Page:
Let’s discuss the artists you have selected. The list appears to be a deliberate mix of celebrated names and quite a few who are lesser known, even to contemporary art-savvy audiences. Why was this mix important to you?
That’s the type of blend that I prefer and that I’m comfortable with. If you look at previous group shows of mine (Black President, The Record, Southern Accent, etc.), the artist mix of Prospect.4 is close to the same combination I’ve always incorporated – ranging from highly celebrated names to those showing on a big stage for the first time. I am much more interested in artists’ work than their resume. I do happen to identify with the underdog and have an eye for those who have not yet received the attention I feel they deserve. I really enjoy helping shine the light on some lesser-known artists, but I still admire and like artists who are greatly accomplished. My interest has more to do with an artist’s sensibility than their level of fame or lack thereof.
For the artists in the exhibition who will be working in New Orleans for the first time, how did they respond to this challenge?
Way more artists than I could have imagined are working in New Orleans for the first time. That was one of my more surprising discoveries while researching artists. So many artists whose works seem ideally suited for New Orleans have never shown there or even visited the city before. Yet, when New Orleans was mentioned, across the board, they have been truly excited by the potential, by the city’s culture and history. It has a tremendous mystique. And it is still a destination, not a likely stopover on the way to someplace else.
Could you share an example of an artist who came to the city for the first time, and what impact it had? Any cases in which the artist shifted from initial thoughts, or experimented in a new way because of what he/she/they witnessed there?
Absolutely. We have brought a lot of artists to visit the city for inspiration, research, and touring potential sites. Part of the process has been taking artists to neighborhoods and places they likely would not have ventured to otherwise. For example, Kara Walker had only been to the city once a long time ago, and not in a professional capacity, so she was looking and listening from a different perspective. We took the ferry across the Mississippi from the French Quarter to the neighborhood of Algiers on the West Bank. There, in New Orleans’s second-oldest neighborhood, we discussed the dark history of how Algiers Point had been the place where African slaves were first quarantined before being sent across the river to be sold. While we walked around Kara heard the drifting sound of “Dixie” playing from the calliope of the Natchez Steamboat, a tourist boat that cruises along the river. She has responded by creating her own custom calliope, with a score of black resistance music created in partnership with jazz pianist Jason Moran, and housed in a metal covered wagon designed by Kara with her loaded antebellum imagery. We’re placing the work outdoors near the river.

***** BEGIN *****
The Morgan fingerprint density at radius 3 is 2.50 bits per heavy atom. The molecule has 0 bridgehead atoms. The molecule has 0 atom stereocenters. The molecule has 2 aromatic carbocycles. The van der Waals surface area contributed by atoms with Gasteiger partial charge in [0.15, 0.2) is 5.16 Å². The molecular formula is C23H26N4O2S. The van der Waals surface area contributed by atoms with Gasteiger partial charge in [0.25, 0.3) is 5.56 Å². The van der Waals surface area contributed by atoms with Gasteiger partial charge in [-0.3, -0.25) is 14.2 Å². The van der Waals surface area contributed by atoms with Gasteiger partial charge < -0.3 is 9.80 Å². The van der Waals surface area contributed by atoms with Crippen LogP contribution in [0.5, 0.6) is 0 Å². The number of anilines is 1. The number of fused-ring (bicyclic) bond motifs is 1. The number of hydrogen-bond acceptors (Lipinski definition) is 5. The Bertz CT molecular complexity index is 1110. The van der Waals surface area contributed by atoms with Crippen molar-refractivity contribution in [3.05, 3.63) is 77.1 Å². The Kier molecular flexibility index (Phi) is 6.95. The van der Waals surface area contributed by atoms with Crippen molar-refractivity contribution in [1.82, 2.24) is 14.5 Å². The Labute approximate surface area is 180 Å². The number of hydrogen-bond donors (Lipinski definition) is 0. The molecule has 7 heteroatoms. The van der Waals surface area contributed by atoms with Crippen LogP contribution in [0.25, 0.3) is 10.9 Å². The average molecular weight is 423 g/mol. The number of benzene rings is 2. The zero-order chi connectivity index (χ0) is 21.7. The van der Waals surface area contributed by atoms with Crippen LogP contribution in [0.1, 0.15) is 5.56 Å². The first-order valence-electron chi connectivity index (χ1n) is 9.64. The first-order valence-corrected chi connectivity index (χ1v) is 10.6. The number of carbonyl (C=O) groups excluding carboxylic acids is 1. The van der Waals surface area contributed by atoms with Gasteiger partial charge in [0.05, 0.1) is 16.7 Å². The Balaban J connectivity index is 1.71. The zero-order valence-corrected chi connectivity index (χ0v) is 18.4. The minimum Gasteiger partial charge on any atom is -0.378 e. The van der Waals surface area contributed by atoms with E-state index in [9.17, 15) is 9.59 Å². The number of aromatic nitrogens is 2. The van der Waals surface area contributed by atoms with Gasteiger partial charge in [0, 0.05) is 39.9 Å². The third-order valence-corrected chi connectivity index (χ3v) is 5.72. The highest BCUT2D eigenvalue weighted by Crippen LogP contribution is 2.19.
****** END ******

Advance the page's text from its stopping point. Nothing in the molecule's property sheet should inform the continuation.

The extraordinary and unappreciated painter Barkley Hendricks passed away in April. He was a close friend of yours and an artist whose work you championed for many years. You were already working on his inclusion in Prospect when he passed, and you are organizing a tribute to him at the New Orleans Museum of Art. Can you talk about that?
Barkley’s passing was a real tragedy for the art community and a great loss for me personally. He was painting new work for P.4, which was unfortunately unrealized, but we had already begun seeking out other portraits that we were unable to include in his painting survey “Barkley L. Hendricks: Birth of the Cool”. These are twelve extraordinary oil portraits from 1970 to 2016 that are largely unknown because most are coming from private collections. The selection will be installed at the New Orleans Museum of Art and will indeed function as a tribute to Barkley. I’m grateful for the opportunity to show so much of his work there.
I’m curious to hear about the logistics of organizing Prospect, and how it meshes with your other professional activities. How much time have you spent “on the ground” in NOLA since being appointed?
I have traveled to New Orleans quite a lot over the past two and a half years … roughly once a month for long stretches, staying for somewhere between three and eight days. Weekdays are ideal so that I can be home with my family on the weekend.
Your P.4 duties overlap with your fulltime position as chief curator at the Nasher. How do you juggle these two positions simultaneously?
It is intense—a challenge even greater than I imagined—but I’m trying to do the very best that I can. The Nasher is my fulltime job in Durham, North Carolina, where I live with my wife and two young daughters, and I travel in and out of New Orleans and other cities regularly for Prospect work. Both my family and the museum where I have worked for the past eleven years have been very supportive, which makes my doing Prospect possible. I am indebted to Nasher director Sarah Schroth, who has been encouraging and has provided me with the flexibility necessary to take on another demanding role.
For the first two years of the process I was also working on a big show called “Southern Accent,” which opened at the Nasher last fall and is now on view at the Speed Art Museum in Louisville. Once that show was realized I was able to shift more of my curatorial attention to Prospect.4. I am extremely grateful to the Nasher staff for their continued support and advice. Several colleagues have very generously been working with me on producing different aspects of Prospect.4. And, of course, Prospect has a talented and dedicated team on the ground in New Orleans. Still, my biggest, most important and most challenging job is as a father. Being away from my family so frequently has been the most difficult part. As much as I love the opportunity that Prospect presents, I could only entertain it because I know it’s a finite position. This level of juggling isn’t sustainable.
Lauren Ross is a curator and writer based in Richmond, Virginia.